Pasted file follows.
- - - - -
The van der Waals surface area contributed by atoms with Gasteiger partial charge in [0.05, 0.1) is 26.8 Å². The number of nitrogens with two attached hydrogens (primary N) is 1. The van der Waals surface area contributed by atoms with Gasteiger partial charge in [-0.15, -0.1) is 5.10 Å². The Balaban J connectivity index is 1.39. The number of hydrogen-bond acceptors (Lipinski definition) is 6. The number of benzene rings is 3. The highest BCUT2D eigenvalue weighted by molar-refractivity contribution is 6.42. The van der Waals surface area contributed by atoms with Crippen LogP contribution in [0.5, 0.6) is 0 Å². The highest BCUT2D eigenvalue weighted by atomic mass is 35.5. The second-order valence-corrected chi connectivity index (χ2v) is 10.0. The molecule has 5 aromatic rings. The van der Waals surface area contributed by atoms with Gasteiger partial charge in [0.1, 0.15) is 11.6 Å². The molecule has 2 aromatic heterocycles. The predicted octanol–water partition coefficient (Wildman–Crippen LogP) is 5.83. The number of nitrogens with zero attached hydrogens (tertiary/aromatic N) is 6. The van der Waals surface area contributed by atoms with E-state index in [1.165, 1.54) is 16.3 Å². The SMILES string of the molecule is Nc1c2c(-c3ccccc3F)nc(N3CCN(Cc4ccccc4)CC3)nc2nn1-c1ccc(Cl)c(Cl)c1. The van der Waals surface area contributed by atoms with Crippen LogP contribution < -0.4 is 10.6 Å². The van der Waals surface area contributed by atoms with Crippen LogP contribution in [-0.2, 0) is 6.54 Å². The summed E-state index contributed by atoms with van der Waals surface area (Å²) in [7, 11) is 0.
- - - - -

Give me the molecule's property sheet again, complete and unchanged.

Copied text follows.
The van der Waals surface area contributed by atoms with Gasteiger partial charge in [0.05, 0.1) is 26.8 Å². The number of nitrogens with two attached hydrogens (primary N) is 1. The van der Waals surface area contributed by atoms with Gasteiger partial charge in [-0.15, -0.1) is 5.10 Å². The Balaban J connectivity index is 1.39. The number of hydrogen-bond acceptors (Lipinski definition) is 6. The number of benzene rings is 3. The highest BCUT2D eigenvalue weighted by molar-refractivity contribution is 6.42. The van der Waals surface area contributed by atoms with Crippen LogP contribution in [0.5, 0.6) is 0 Å². The highest BCUT2D eigenvalue weighted by atomic mass is 35.5. The second-order valence-corrected chi connectivity index (χ2v) is 10.0. The molecule has 5 aromatic rings. The van der Waals surface area contributed by atoms with Gasteiger partial charge in [0.1, 0.15) is 11.6 Å². The molecule has 2 aromatic heterocycles. The predicted octanol–water partition coefficient (Wildman–Crippen LogP) is 5.83. The number of nitrogens with zero attached hydrogens (tertiary/aromatic N) is 6. The van der Waals surface area contributed by atoms with E-state index in [1.165, 1.54) is 16.3 Å². The SMILES string of the molecule is Nc1c2c(-c3ccccc3F)nc(N3CCN(Cc4ccccc4)CC3)nc2nn1-c1ccc(Cl)c(Cl)c1. The van der Waals surface area contributed by atoms with Crippen LogP contribution < -0.4 is 10.6 Å². The van der Waals surface area contributed by atoms with Crippen LogP contribution in [-0.2, 0) is 6.54 Å². The summed E-state index contributed by atoms with van der Waals surface area (Å²) in [7, 11) is 0.